Nav: Home

What's your poison? Scrupulous scorpions tailor venom to target

June 10, 2019

Replenishing venom takes time and energy - so it pays to be stingy with stings.

According to researchers at the Australian National Institute of Tropical Health and Medicine, scorpions adapt their bodies, their behavior and even the composition of their venom, for efficient control of prey and predators.

Writing in Frontiers in Ecology and Evolution, they say it's not just the size of the stinger, but also how it's used that matters.

Stingy stingers

"Scorpions can store only a limited volume of venom, that takes time and energy to replenish after use," says lead author Edward Evans. "Meanwhile the scorpion has a reduced capacity to capture prey or defend against predators, so the costs of venom use are twofold."

As a result, over 400 million years of evolution scorpions have developed a variety of strategies to minimize venom use.

The most obvious of these is to avoid using venom at all.

"Research has shown the lighter, faster male specimens of one species are more likely to flee from danger compared to the heavier-bodied females, rather than expend energy using toxins," notes Evans. "Others - particularly burrowing species - depend instead on their large claws or 'pedipalps', and have a small, seldom-used stinging apparatus."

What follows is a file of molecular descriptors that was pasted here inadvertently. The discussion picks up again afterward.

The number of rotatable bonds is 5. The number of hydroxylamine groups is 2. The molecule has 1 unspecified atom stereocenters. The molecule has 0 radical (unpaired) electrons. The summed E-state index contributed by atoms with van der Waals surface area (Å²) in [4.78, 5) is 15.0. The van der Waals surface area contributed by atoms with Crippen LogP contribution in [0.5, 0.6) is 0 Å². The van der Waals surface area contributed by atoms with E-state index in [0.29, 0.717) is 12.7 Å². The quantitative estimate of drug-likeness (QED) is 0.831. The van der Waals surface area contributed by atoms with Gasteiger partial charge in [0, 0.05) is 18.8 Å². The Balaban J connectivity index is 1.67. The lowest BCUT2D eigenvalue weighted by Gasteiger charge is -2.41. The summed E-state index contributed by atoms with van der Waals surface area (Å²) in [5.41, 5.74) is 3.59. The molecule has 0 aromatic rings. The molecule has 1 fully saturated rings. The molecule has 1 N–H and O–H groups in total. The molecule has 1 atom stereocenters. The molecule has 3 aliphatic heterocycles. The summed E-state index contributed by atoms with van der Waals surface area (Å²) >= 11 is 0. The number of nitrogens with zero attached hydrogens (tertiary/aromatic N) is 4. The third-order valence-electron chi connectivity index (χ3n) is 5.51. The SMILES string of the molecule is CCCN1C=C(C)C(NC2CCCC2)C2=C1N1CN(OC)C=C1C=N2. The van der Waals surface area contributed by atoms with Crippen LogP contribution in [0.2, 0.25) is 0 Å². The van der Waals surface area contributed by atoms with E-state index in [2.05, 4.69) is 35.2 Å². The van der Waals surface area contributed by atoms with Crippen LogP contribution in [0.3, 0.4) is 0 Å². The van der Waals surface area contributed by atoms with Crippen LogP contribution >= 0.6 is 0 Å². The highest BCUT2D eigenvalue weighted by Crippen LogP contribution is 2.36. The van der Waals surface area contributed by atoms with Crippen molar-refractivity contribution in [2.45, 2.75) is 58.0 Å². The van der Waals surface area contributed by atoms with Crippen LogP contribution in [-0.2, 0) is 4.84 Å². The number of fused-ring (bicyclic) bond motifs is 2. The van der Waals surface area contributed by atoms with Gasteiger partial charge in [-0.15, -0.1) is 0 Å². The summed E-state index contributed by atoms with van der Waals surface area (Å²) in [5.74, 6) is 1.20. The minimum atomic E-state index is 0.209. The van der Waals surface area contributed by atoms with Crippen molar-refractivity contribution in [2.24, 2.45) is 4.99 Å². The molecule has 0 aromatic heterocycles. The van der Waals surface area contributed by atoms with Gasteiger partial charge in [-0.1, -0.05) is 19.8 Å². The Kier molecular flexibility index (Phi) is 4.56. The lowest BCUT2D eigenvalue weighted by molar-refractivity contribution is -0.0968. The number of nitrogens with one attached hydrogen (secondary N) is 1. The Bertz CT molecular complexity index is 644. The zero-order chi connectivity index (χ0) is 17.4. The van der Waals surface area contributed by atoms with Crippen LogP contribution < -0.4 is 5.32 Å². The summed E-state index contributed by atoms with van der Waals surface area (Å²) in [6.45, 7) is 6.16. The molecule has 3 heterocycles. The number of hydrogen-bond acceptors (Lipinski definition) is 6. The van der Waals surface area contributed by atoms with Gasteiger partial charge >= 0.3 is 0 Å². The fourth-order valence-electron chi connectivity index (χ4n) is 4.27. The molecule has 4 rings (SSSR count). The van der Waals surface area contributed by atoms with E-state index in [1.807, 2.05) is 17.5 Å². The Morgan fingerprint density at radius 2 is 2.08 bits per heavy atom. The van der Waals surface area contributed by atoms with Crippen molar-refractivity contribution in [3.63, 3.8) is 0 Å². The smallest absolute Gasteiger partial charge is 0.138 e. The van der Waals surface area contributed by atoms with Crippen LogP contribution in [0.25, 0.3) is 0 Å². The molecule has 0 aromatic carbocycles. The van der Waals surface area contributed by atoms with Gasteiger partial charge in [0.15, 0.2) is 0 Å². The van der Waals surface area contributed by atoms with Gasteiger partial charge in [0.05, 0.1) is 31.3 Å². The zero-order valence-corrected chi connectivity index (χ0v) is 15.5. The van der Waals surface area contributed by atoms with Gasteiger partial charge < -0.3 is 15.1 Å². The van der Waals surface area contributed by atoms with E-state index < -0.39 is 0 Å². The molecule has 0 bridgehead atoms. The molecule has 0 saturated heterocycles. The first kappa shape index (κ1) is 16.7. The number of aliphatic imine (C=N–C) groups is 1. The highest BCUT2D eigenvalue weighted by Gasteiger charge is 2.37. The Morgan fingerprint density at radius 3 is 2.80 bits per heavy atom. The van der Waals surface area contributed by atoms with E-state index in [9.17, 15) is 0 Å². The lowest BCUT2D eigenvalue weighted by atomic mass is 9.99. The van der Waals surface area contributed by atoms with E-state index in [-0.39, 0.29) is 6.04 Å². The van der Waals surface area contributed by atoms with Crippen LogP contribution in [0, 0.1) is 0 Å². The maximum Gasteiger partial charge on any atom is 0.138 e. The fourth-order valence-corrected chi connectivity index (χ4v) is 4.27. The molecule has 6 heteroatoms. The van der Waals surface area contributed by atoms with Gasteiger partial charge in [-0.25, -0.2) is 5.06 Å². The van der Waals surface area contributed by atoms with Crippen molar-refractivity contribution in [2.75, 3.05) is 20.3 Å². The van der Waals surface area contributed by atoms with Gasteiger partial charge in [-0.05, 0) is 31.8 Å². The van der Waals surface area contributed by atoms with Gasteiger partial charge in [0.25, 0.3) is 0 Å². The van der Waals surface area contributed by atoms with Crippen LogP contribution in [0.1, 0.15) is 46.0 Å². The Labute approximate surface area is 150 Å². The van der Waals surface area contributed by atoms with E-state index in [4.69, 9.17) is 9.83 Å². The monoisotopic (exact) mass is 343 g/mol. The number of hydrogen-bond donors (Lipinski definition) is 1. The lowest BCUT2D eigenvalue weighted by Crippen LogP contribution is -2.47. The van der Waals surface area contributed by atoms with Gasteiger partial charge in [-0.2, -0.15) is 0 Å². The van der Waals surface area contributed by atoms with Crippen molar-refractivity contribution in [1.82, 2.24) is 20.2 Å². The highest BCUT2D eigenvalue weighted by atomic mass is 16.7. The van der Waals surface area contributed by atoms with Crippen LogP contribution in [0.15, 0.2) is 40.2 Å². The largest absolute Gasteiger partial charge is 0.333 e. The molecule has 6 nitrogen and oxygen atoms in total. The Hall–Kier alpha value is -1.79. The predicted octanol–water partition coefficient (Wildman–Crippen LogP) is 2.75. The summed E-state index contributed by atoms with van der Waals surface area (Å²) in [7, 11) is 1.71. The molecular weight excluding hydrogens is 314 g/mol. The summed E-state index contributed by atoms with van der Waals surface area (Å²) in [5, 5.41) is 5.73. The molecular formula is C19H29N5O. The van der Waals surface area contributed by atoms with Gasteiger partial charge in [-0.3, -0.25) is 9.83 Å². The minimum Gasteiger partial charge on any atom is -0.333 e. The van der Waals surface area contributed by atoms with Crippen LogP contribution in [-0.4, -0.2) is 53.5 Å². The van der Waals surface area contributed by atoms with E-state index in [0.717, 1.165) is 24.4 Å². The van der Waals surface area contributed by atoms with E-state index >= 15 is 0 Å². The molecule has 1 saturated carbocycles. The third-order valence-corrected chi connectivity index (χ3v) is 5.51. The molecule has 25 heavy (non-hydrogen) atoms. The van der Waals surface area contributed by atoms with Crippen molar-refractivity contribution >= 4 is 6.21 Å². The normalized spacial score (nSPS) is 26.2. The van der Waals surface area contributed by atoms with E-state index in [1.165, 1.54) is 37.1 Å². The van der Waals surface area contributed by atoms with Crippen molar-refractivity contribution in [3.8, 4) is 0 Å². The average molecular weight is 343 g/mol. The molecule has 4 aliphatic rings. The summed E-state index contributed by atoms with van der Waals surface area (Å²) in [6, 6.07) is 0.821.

When immobility, threat or lively prey forces venom use, scorpions can adjust the volume they inject - both within each sting and through the application of multiple stings.

"Scorpions can hold prey in their pedipalps and judiciously apply stings, just until it stops struggling."

At the other extreme, when the survival stakes are high some species abandon precision and spray their venom through the air.

"Spraying venom defensively is potentially wasteful but can avoid dangerous close contact with predators such as grasshopper mice, which disarm scorpions by biting off their tails."

Venom versatility

Scorpions can also tailor the composition of their venom to a target - both on-the-fly, and more precisely over weeks of exposure.